The climate scientist was awarded the United Nations’ environmental honor in science and innovation.
Katharine Hayhoe, director of the Climate Center at Texas Tech University, has received a 2019 Champions of the Earth Award, the United Nations' highest environmental honor, for her commitment to understanding the effects of climate change and efforts to transform public attitudes.
Hayhoe, a professor in the Department of Political Science at Texas Tech, has devoted her research to understanding how climate change will impact people and the places they live. She evaluates long-term observations, future scenarios and global models to develop strategies that will reduce the effects of climate change on food, water and infrastructure.
"The award offers real encouragement to those of us working every day to spread the message that climate change is real and we need to act now to deal with it", Hayhoe said. "Together, keeping up the pressure, we can prevail, because we already have the technology and knowledge to make the necessary changes. All we're missing is the will".
In addition to this, Hayhoe has been named one of the world's best communicators on climate change. She has enhanced climate-change policy at the local and national levels through her research and communication efforts.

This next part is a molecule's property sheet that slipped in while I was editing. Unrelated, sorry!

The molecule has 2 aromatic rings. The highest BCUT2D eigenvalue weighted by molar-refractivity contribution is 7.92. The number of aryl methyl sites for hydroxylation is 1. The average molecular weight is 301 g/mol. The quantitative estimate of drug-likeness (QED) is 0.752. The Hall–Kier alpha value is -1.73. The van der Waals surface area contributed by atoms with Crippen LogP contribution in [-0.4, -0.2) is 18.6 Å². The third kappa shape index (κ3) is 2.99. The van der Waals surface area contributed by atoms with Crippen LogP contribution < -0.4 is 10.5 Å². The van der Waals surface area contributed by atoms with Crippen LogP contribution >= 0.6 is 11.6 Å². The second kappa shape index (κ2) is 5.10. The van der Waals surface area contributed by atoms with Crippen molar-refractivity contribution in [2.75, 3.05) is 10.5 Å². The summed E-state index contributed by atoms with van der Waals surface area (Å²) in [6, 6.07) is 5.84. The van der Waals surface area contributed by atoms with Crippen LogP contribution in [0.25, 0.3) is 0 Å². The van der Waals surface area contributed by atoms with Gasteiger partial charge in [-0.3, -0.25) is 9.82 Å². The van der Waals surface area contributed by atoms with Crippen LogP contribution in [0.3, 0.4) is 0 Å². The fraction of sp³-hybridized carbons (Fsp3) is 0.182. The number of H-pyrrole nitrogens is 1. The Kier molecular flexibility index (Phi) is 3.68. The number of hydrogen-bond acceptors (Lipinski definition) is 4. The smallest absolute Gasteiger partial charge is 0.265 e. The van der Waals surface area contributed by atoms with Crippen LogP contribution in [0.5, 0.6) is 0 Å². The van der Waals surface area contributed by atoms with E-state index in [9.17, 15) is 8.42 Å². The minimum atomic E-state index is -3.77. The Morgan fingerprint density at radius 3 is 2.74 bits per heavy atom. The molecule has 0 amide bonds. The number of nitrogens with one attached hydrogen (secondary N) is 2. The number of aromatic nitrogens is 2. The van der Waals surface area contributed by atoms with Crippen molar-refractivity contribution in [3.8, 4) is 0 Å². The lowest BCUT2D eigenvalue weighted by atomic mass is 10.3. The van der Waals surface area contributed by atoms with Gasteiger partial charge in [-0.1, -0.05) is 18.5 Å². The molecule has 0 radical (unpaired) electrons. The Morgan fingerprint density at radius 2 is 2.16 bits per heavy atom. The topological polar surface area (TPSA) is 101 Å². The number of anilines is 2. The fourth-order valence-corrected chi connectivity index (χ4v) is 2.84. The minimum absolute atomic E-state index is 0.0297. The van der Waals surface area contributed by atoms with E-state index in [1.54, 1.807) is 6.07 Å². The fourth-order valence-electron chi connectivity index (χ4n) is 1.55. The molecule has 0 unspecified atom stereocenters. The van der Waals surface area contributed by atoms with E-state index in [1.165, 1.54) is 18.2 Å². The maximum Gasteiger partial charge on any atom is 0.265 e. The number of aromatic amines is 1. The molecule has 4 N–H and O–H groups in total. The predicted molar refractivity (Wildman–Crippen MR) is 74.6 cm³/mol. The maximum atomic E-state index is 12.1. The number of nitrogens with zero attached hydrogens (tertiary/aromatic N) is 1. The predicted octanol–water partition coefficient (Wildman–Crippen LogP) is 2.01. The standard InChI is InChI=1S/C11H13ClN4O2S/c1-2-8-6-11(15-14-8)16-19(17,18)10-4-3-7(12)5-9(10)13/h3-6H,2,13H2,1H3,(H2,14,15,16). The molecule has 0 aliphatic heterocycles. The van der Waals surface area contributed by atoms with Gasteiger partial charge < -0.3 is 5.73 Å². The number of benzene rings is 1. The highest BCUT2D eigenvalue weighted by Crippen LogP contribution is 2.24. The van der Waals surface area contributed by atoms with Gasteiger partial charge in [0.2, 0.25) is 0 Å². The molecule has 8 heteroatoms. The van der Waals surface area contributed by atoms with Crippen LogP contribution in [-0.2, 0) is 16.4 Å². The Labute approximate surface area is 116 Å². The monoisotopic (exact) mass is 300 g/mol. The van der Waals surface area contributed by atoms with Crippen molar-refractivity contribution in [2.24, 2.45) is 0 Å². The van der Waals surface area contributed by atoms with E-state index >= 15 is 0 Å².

The Champions of the Earth Award was established by the United Nations' Environment Programme in 2005 to recognize individuals, groups and institutions taking action to improve the world. The science and innovation category honors individuals or organizations who advance efforts through technology and science for environmental benefit. Hayhoe is one of five winners of the 2019 award.
Hayhoe has served as lead author on many climate reports including the U.S. Global Change Research Program's Second, Third and Fourth National Climate Assessments. She was named one of TIME's 100 Most Influential People in 2014, Fortune's 50 Greatest World Leaders and listed among Foreign Policy's 100 Global Thinkers in both 2014 and 2019. Hayhoe also was awarded the eighth Stephen H. Schneider Award for Outstanding Climate Science Communication in 2018.
To read the official United Nations release, click here.